When Chipper Jones retired after 2,726 hits, 468 home runs and nearly 2,000 regular-season games at third base, the baseball world wondered how the Braves would replace the heart and soul of a franchise that once captured 14 division titles in 15 seasons.
The answer, so far, seems to be just fine, thank you.
Despite winning only two games on a recent nine-game road trip, they continue to lead the National League East Division (17-10, 3 1/2-game lead on Washington through Wednesday). The Braves dominated early, winning 12 of their first 13 games, and have been tough to beat at Turner Field (8-3), where they host the Mets for three games Friday night.
Turner Field has been a tough place for the Mets to play, but one thing they won't mind is having to face an Atlanta lineup that does not feature Jones at third base. Against the Mets, Chipper was a career .309 hitter, with 49 homers.
Much of Atlanta's early success this season has been connected to ways they've found to replace the eight-time All-Star. It's been a three-pronged task -- replace his bat in the lineup, his glove at third base and, importantly, his leadership.
"Replacing him in the (lineup), it was pretty simple for us,'' said manager Fredi Gonzalez. "The (answer) is Justin Upton. You pencil him into the third spot and he does his job. He's a legit No. 3 hitter and that's what Chipper was. It didn't matter who was on the mound, Chipper hit third. It doesn't matter who's on the mound, Justin Upton hits third.''
Hit he has. Upton, 25, acquired in a trade from the Diamondbacks, is batting .299 and leads the league with 12 homers and 17 extra-base hits (through Wednesday).
That's been vital, because the Braves have been a feast-or-famine offensive unit. Although they are out-homering opponents by almost a 2-to-1 margin, the lineup also leads the NL in strikeouts. Right fielder Jason Heyward was hitting .121 before an appendectomy sent him to the DL on the recent road trip, Dan Uggla is hitting .163 and big money free agent B.J. Upton, Justin's brother, is at .138.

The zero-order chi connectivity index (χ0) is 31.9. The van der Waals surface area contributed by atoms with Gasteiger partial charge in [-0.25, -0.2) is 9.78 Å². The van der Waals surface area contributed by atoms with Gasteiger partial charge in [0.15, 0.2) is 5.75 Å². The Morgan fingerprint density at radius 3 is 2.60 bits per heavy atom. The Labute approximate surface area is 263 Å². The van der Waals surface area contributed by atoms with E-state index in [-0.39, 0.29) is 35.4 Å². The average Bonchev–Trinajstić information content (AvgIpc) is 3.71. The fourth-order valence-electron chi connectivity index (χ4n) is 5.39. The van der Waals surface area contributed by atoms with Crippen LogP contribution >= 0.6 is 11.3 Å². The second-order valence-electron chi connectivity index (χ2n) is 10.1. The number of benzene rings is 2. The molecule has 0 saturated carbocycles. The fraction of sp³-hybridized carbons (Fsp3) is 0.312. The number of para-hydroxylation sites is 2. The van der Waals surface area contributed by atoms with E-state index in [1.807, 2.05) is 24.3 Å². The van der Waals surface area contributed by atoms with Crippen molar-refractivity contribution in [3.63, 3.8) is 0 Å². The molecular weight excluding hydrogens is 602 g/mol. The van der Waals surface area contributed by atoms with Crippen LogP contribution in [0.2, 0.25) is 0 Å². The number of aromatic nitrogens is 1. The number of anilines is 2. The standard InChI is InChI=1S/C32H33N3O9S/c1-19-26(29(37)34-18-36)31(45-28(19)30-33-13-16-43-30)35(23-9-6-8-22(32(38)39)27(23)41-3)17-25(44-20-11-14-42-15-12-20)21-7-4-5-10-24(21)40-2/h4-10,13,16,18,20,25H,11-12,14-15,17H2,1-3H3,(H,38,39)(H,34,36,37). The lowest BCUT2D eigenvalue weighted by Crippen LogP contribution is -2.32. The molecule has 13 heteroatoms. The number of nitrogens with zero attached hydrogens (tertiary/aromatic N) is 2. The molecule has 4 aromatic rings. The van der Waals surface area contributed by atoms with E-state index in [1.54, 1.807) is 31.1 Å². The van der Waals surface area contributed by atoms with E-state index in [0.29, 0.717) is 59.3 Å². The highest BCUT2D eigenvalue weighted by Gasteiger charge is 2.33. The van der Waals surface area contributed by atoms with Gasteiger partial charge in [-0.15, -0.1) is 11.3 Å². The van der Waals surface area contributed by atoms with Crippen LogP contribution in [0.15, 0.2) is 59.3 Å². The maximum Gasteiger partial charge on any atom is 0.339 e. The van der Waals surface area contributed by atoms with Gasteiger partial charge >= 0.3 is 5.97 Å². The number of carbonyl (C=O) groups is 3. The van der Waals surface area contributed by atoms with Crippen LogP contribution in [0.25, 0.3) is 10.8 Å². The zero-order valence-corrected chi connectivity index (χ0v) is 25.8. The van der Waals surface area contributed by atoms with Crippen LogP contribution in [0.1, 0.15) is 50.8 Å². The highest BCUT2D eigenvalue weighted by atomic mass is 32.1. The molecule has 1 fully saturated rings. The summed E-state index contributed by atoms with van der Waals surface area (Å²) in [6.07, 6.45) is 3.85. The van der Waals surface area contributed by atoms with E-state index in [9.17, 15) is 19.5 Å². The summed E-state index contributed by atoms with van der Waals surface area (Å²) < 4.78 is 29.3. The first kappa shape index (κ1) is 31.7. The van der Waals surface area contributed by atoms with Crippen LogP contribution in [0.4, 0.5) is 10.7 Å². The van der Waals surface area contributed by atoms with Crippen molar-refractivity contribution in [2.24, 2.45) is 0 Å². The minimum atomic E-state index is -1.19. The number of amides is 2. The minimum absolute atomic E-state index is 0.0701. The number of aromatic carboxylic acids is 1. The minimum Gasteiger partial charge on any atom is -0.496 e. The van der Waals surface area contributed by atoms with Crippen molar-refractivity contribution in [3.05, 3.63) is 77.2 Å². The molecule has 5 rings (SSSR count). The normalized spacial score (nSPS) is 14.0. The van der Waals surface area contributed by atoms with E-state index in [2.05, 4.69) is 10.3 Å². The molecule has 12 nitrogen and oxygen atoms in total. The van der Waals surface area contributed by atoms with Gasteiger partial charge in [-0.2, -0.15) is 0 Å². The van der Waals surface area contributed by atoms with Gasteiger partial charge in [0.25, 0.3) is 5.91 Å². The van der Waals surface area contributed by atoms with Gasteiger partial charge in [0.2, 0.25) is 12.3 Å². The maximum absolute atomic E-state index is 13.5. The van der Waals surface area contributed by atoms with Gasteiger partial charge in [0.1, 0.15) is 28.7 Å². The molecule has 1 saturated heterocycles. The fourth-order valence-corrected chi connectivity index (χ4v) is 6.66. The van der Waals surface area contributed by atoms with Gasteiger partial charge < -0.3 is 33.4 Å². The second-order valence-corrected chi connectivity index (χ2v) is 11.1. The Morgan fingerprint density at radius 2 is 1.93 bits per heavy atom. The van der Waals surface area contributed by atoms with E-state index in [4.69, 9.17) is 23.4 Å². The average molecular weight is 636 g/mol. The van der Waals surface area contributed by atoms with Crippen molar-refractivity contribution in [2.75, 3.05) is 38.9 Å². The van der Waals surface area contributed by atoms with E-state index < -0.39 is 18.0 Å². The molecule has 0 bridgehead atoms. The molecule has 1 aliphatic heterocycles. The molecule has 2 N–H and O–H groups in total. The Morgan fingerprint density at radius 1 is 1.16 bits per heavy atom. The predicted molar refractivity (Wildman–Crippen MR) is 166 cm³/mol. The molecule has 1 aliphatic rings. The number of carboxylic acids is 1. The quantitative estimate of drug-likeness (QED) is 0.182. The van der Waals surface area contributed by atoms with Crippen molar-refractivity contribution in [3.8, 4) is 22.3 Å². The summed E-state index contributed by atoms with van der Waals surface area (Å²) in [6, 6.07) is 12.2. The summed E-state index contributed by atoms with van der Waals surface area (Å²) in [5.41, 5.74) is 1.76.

"This offense hasn't even scratched the surface of what we're capable of doing,'' says Uggla, after the Braves struck out 39 times in three games and were outscored 25-7 last weekend in being swept in Detroit.
When first baseman Freddie Freeman went to the DL with an oblique strain after batting .412 in the season's first five games and with catcher Brian McCann also on the DL, Gonzalez has juggled his lineup. He used 10 different lineups in the 10 games on the road.
Johnson, who led the NL in batting (.369 through Wednesday) has filled in for Freeman at first and Evan Gattis, filling in for McCann, also saw time there. Gattis, a history of drug abuse and a career as a janitor long behind him, has six home runs and 16 RBIs.
"There's a lot of pieces to this team,'' says Gattis, 26. "With guys who can play a lot of positions, we have a lot of moving parts. And we know we're just always a couple of good at-bats from putting up a lot of runs.''
To a man, the Braves acknowledge they can't duplicate Jones' clubhouse presence or voice. But it's never been cause for concern.
"We have plenty of guys who have helped take over that role,'' Gozalez said. "I don't see a problem there . . . You lead by example. You don't have to stand in the middle of the clubhouse and yell and scream and get in people's faces to be a leader.''
Despite the Braves' 5-9 record since their hot start, there's little arguing with early returns, especially after having played 16 of their first 24 games away from Turner Field.
"They're pretty solid, obviously,'' says Nationals first baseman Adam LaRoche. "It's going to be a battle every time we play them. We've had some big leads on these guys and they always seem to come back and make it a game. We haven't seen them lay down yet.''